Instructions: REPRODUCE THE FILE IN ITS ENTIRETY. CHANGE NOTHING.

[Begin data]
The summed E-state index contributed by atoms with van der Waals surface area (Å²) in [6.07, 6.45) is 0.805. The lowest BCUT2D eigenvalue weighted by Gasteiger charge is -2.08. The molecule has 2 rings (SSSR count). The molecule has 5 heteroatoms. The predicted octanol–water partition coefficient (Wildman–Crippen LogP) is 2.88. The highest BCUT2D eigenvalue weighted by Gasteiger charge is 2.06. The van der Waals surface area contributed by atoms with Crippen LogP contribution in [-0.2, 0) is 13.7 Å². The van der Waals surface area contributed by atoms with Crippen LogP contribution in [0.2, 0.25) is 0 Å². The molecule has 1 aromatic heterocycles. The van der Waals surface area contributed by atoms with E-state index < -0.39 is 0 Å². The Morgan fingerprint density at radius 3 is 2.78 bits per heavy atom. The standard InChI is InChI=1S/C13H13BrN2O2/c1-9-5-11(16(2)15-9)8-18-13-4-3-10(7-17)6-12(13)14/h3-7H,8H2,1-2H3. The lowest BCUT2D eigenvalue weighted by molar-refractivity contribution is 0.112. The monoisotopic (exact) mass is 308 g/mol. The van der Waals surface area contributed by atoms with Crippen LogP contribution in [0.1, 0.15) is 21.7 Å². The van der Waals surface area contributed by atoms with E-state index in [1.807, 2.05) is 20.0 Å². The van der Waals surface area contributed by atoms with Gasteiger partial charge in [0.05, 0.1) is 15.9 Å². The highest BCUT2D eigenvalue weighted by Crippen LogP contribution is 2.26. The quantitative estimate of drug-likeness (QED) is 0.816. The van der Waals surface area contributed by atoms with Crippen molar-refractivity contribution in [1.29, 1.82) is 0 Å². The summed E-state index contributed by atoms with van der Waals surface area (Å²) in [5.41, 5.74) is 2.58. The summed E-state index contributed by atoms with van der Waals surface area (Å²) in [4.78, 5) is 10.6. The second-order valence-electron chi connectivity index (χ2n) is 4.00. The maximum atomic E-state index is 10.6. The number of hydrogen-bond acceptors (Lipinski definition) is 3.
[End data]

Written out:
The summed E-state index contributed by atoms with van der Waals surface area (Å²) in [6.07, 6.45) is 0.805. The lowest BCUT2D eigenvalue weighted by Gasteiger charge is -2.08. The molecule has 2 rings (SSSR count). The molecule has 5 heteroatoms. The predicted octanol–water partition coefficient (Wildman–Crippen LogP) is 2.88. The highest BCUT2D eigenvalue weighted by Gasteiger charge is 2.06. The van der Waals surface area contributed by atoms with Crippen LogP contribution in [-0.2, 0) is 13.7 Å². The van der Waals surface area contributed by atoms with Crippen LogP contribution in [0.2, 0.25) is 0 Å². The molecule has 1 aromatic heterocycles. The van der Waals surface area contributed by atoms with E-state index < -0.39 is 0 Å². The Morgan fingerprint density at radius 3 is 2.78 bits per heavy atom. The standard InChI is InChI=1S/C13H13BrN2O2/c1-9-5-11(16(2)15-9)8-18-13-4-3-10(7-17)6-12(13)14/h3-7H,8H2,1-2H3. The lowest BCUT2D eigenvalue weighted by molar-refractivity contribution is 0.112. The monoisotopic (exact) mass is 308 g/mol. The van der Waals surface area contributed by atoms with Crippen LogP contribution in [0.1, 0.15) is 21.7 Å². The van der Waals surface area contributed by atoms with E-state index in [1.807, 2.05) is 20.0 Å². The van der Waals surface area contributed by atoms with Gasteiger partial charge in [0.05, 0.1) is 15.9 Å². The highest BCUT2D eigenvalue weighted by Crippen LogP contribution is 2.26. The quantitative estimate of drug-likeness (QED) is 0.816. The van der Waals surface area contributed by atoms with Crippen molar-refractivity contribution in [1.29, 1.82) is 0 Å². The summed E-state index contributed by atoms with van der Waals surface area (Å²) in [5.41, 5.74) is 2.58. The summed E-state index contributed by atoms with van der Waals surface area (Å²) in [4.78, 5) is 10.6. The second-order valence-electron chi connectivity index (χ2n) is 4.00. The maximum atomic E-state index is 10.6. The number of hydrogen-bond acceptors (Lipinski definition) is 3.